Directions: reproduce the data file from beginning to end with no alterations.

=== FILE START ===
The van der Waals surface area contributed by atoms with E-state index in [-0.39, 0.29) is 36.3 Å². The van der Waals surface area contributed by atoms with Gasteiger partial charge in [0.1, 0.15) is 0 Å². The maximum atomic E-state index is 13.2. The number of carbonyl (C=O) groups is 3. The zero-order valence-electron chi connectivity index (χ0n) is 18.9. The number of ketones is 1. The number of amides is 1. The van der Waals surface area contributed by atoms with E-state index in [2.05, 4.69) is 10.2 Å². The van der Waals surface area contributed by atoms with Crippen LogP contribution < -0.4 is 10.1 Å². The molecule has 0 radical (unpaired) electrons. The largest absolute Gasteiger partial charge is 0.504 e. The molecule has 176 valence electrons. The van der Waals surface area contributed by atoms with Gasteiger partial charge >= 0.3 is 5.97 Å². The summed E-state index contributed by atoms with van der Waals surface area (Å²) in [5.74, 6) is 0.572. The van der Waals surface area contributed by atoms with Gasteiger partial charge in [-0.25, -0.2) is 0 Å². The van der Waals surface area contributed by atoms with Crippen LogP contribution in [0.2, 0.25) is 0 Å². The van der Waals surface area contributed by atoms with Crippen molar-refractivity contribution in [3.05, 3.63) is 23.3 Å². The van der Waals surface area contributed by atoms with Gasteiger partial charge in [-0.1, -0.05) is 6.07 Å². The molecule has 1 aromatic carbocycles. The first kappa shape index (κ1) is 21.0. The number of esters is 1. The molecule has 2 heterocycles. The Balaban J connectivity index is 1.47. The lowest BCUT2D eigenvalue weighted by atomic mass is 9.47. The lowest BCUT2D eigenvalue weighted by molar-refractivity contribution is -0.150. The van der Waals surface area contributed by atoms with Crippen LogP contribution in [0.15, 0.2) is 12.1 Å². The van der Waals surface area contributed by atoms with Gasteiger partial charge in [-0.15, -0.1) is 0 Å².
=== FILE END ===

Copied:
The van der Waals surface area contributed by atoms with E-state index in [-0.39, 0.29) is 36.3 Å². The van der Waals surface area contributed by atoms with Gasteiger partial charge in [0.1, 0.15) is 0 Å². The maximum atomic E-state index is 13.2. The number of carbonyl (C=O) groups is 3. The zero-order valence-electron chi connectivity index (χ0n) is 18.9. The number of ketones is 1. The number of amides is 1. The van der Waals surface area contributed by atoms with E-state index in [2.05, 4.69) is 10.2 Å². The van der Waals surface area contributed by atoms with Crippen LogP contribution < -0.4 is 10.1 Å². The molecule has 0 radical (unpaired) electrons. The largest absolute Gasteiger partial charge is 0.504 e. The molecule has 176 valence electrons. The van der Waals surface area contributed by atoms with Gasteiger partial charge >= 0.3 is 5.97 Å². The summed E-state index contributed by atoms with van der Waals surface area (Å²) in [5.74, 6) is 0.572. The van der Waals surface area contributed by atoms with Gasteiger partial charge in [-0.25, -0.2) is 0 Å². The van der Waals surface area contributed by atoms with Crippen LogP contribution in [0.2, 0.25) is 0 Å². The van der Waals surface area contributed by atoms with Crippen molar-refractivity contribution in [3.05, 3.63) is 23.3 Å². The van der Waals surface area contributed by atoms with Gasteiger partial charge in [-0.1, -0.05) is 6.07 Å². The molecule has 1 aromatic carbocycles. The first kappa shape index (κ1) is 21.0. The number of esters is 1. The molecule has 2 heterocycles. The Balaban J connectivity index is 1.47. The lowest BCUT2D eigenvalue weighted by atomic mass is 9.47. The lowest BCUT2D eigenvalue weighted by molar-refractivity contribution is -0.150. The van der Waals surface area contributed by atoms with Crippen LogP contribution in [0.15, 0.2) is 12.1 Å². The van der Waals surface area contributed by atoms with Gasteiger partial charge in [-0.15, -0.1) is 0 Å².